VFI calls for urgent government support amidst rising costs crisis

The Vintners Federation of Ireland (VFI) says that urgent challenges facing the pub trade, including unsustainable labour costs and the escalating overall cost of doing business, is forcing many publicans to consider retirement in the next two years. The Federation is calling on the Government to introduce key supports to ensure the sustainability of this critical hospitality sector.

  • 37% of publicans considering retirement in next two years
  • Minimum wage will hit €35 per hour on bank holidays within 18 months
  • VAT, excise and employer’s PRSI all need to be lowered for small businesses to survive


Speaking in advance of the VFI’s national AGM in Donegal, Pat Crotty, CEO of the VFI, expressed deep concern over the projected increases in labour costs due to the planned shift to a living wage by the start of 2026. “If we move to a living wage within 18 months, bank holiday pay will be almost €35 per hour for our most junior staff. Such costs are simply unsustainable for our members and could severely impact the ability of pubs across Ireland to operate viably,” he says.

The call for action comes in light of a recent VFI benchmarking survey which paints a stark picture: 36% of pub turnover is currently consumed by labour costs alone and that figure will increase to over 40% with the introduction of a Living Wage.

Moreover, the survey reveals a worrying trend about the future of the pub trade, with 37% of publicans considering retirement within the next two years and a staggering 84% reporting that no family member wishes to inherit the pub.

VFI President John Clendennen says: “While it must be acknowledged that some pubs are doing a thriving business, the findings of our survey underscore the urgency of the situation for many others. With such a significant portion of publicans looking to exit the industry, combined with a lack of succession plans, we risk losing many of our cherished local pubs unless decisive action is taken.”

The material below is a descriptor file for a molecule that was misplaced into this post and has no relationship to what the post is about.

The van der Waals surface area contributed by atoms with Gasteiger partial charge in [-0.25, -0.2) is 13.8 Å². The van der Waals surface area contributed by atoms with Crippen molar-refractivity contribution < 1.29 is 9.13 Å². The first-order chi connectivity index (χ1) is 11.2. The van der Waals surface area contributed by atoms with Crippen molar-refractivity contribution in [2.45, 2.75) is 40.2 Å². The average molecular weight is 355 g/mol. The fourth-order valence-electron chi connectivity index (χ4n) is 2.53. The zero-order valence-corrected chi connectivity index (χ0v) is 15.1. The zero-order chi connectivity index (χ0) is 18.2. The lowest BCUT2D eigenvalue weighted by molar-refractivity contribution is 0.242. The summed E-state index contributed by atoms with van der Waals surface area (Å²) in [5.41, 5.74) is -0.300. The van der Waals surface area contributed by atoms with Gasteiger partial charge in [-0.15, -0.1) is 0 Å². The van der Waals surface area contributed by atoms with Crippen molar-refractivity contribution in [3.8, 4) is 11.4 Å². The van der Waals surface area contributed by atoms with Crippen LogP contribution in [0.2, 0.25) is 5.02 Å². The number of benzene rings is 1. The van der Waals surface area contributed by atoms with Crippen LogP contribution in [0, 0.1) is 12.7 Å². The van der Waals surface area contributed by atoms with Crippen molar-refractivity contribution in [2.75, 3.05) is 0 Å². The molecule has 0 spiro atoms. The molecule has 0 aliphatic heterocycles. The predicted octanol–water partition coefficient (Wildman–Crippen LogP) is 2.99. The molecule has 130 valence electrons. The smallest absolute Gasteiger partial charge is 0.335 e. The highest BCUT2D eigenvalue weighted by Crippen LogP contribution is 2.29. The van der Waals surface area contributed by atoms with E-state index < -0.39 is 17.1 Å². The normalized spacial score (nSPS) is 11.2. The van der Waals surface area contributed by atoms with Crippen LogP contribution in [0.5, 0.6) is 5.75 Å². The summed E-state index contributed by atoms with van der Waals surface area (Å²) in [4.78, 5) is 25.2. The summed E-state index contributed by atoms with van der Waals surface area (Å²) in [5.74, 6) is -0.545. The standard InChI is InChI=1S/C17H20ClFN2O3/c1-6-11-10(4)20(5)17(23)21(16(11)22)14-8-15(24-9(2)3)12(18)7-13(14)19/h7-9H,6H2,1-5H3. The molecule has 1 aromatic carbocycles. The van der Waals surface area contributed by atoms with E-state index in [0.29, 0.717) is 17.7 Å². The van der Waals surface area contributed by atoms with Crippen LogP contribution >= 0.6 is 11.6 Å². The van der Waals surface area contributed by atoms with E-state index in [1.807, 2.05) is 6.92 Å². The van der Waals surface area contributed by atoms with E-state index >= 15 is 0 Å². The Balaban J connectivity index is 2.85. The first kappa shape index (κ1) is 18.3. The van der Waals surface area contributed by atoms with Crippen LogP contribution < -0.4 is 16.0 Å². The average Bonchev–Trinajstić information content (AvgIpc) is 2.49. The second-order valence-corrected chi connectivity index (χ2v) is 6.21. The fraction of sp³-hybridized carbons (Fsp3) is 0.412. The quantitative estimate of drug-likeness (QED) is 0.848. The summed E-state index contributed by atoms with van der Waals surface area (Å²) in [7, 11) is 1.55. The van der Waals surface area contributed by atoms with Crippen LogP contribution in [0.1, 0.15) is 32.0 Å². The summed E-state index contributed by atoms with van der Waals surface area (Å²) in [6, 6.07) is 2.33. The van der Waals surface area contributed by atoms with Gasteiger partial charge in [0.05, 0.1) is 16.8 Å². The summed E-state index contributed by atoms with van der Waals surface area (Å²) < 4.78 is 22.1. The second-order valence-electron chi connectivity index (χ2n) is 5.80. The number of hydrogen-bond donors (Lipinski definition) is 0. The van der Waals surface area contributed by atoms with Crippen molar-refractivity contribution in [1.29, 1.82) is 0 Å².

The federation says the challenges extend beyond labour costs, with increases being felt across all areas of operation. “Our members are facing rising costs across the board — from food and drink to utilities and insurance. These factors are placing immense pressure on the viability of pubs,” says John Clendennen.

The VFI is urging the Government to consider specific measures to support the pub sector, including:

  • Re-evaluation of the impending shift to a living wage in consideration of its impact on small businesses.
  • Implementation of targeted relief measures such as a reduction in employer’s PRSI; a reduction in alcohol Excise Duty, which is currently the second highest in Europe; and a commitment to set the hospitality VAT rate permanently at 9%.
  • Reduce the standard VAT rate from 23% to 21%.
  • Development of a transition scheme for new entrants and next generation publicans to encourage streamlined succession and ensure pubs remain viable in towns and villages.

“These pubs are more than just businesses; they are the heart of many of our communities, offering  place for social interaction, celebration, and tradition,” says Pat Crotty. “Supporting them through these challenging times is essential not just for the pub owners but for the cultural and social fabric of the country.”

The VFI looks forward to engaging with Government representatives to discuss these proposals further and to collaboratively identify solutions that will support the continued viability of the Irish pub trade.

Editor’s note:

The VFI AGM takes place in Jackson’s Hotel, Ballybofey, Donegal on Tuesday 14th May at 10am.

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